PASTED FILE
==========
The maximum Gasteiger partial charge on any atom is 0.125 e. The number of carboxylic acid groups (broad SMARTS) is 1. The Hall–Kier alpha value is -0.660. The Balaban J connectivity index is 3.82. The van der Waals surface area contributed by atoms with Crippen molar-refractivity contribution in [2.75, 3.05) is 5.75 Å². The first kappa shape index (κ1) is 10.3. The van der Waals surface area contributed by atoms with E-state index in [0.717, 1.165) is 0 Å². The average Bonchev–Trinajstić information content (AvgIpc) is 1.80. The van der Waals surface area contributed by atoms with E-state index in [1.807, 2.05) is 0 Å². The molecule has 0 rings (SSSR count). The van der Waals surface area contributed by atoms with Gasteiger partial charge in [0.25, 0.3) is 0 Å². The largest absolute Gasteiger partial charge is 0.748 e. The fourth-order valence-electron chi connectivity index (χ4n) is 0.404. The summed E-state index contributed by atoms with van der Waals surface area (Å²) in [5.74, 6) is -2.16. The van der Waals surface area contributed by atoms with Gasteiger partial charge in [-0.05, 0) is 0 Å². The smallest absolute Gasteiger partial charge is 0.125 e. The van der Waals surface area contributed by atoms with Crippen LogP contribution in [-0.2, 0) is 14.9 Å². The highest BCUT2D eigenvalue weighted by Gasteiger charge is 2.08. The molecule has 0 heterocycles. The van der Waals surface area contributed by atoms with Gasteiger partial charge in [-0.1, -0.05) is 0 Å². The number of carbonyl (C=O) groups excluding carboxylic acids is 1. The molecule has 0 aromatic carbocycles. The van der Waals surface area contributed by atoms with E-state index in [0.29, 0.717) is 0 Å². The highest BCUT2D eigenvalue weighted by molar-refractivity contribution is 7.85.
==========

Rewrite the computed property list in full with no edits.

The maximum Gasteiger partial charge on any atom is 0.125 e. The number of carboxylic acid groups (broad SMARTS) is 1. The Hall–Kier alpha value is -0.660. The Balaban J connectivity index is 3.82. The van der Waals surface area contributed by atoms with Crippen molar-refractivity contribution in [2.75, 3.05) is 5.75 Å². The first kappa shape index (κ1) is 10.3. The van der Waals surface area contributed by atoms with E-state index in [0.717, 1.165) is 0 Å². The average Bonchev–Trinajstić information content (AvgIpc) is 1.80. The van der Waals surface area contributed by atoms with E-state index in [1.807, 2.05) is 0 Å². The molecule has 0 rings (SSSR count). The van der Waals surface area contributed by atoms with Gasteiger partial charge in [0.25, 0.3) is 0 Å². The largest absolute Gasteiger partial charge is 0.748 e. The fourth-order valence-electron chi connectivity index (χ4n) is 0.404. The summed E-state index contributed by atoms with van der Waals surface area (Å²) in [5.74, 6) is -2.16. The van der Waals surface area contributed by atoms with Gasteiger partial charge in [-0.05, 0) is 0 Å². The smallest absolute Gasteiger partial charge is 0.125 e. The van der Waals surface area contributed by atoms with Crippen LogP contribution in [-0.2, 0) is 14.9 Å². The highest BCUT2D eigenvalue weighted by Gasteiger charge is 2.08. The molecule has 0 heterocycles. The van der Waals surface area contributed by atoms with Gasteiger partial charge in [-0.1, -0.05) is 0 Å². The number of carbonyl (C=O) groups excluding carboxylic acids is 1. The molecule has 0 aromatic carbocycles. The van der Waals surface area contributed by atoms with E-state index in [0.29, 0.717) is 0 Å². The highest BCUT2D eigenvalue weighted by molar-refractivity contribution is 7.85.